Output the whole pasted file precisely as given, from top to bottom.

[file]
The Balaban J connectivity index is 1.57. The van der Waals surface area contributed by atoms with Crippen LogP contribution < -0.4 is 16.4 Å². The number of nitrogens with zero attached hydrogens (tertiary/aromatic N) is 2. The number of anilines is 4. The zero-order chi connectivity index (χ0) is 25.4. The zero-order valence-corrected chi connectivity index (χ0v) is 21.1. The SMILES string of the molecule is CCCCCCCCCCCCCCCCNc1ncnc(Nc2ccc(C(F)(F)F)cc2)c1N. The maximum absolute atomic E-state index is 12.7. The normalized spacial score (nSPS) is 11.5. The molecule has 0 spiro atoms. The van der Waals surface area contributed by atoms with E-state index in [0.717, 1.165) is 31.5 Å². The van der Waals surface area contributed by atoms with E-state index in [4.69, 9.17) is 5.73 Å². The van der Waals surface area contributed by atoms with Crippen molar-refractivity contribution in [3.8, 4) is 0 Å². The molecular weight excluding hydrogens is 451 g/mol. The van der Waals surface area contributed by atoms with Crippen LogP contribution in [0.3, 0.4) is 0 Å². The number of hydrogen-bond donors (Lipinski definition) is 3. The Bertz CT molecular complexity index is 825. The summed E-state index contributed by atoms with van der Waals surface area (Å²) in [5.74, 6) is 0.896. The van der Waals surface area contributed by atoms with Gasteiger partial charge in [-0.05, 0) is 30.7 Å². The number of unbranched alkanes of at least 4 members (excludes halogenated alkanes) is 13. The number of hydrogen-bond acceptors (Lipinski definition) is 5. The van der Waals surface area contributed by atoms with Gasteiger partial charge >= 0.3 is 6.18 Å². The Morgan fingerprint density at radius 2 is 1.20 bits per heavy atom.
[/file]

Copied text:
The Balaban J connectivity index is 1.57. The van der Waals surface area contributed by atoms with Crippen LogP contribution < -0.4 is 16.4 Å². The number of nitrogens with zero attached hydrogens (tertiary/aromatic N) is 2. The number of anilines is 4. The zero-order chi connectivity index (χ0) is 25.4. The zero-order valence-corrected chi connectivity index (χ0v) is 21.1. The SMILES string of the molecule is CCCCCCCCCCCCCCCCNc1ncnc(Nc2ccc(C(F)(F)F)cc2)c1N. The maximum absolute atomic E-state index is 12.7. The normalized spacial score (nSPS) is 11.5. The molecule has 0 spiro atoms. The van der Waals surface area contributed by atoms with E-state index in [0.717, 1.165) is 31.5 Å². The van der Waals surface area contributed by atoms with E-state index in [4.69, 9.17) is 5.73 Å². The van der Waals surface area contributed by atoms with Crippen molar-refractivity contribution in [3.8, 4) is 0 Å². The molecular weight excluding hydrogens is 451 g/mol. The van der Waals surface area contributed by atoms with Crippen LogP contribution in [0.3, 0.4) is 0 Å². The number of hydrogen-bond donors (Lipinski definition) is 3. The Bertz CT molecular complexity index is 825. The summed E-state index contributed by atoms with van der Waals surface area (Å²) in [5.74, 6) is 0.896. The van der Waals surface area contributed by atoms with Gasteiger partial charge in [-0.05, 0) is 30.7 Å². The number of unbranched alkanes of at least 4 members (excludes halogenated alkanes) is 13. The number of hydrogen-bond acceptors (Lipinski definition) is 5. The van der Waals surface area contributed by atoms with Gasteiger partial charge >= 0.3 is 6.18 Å². The Morgan fingerprint density at radius 2 is 1.20 bits per heavy atom.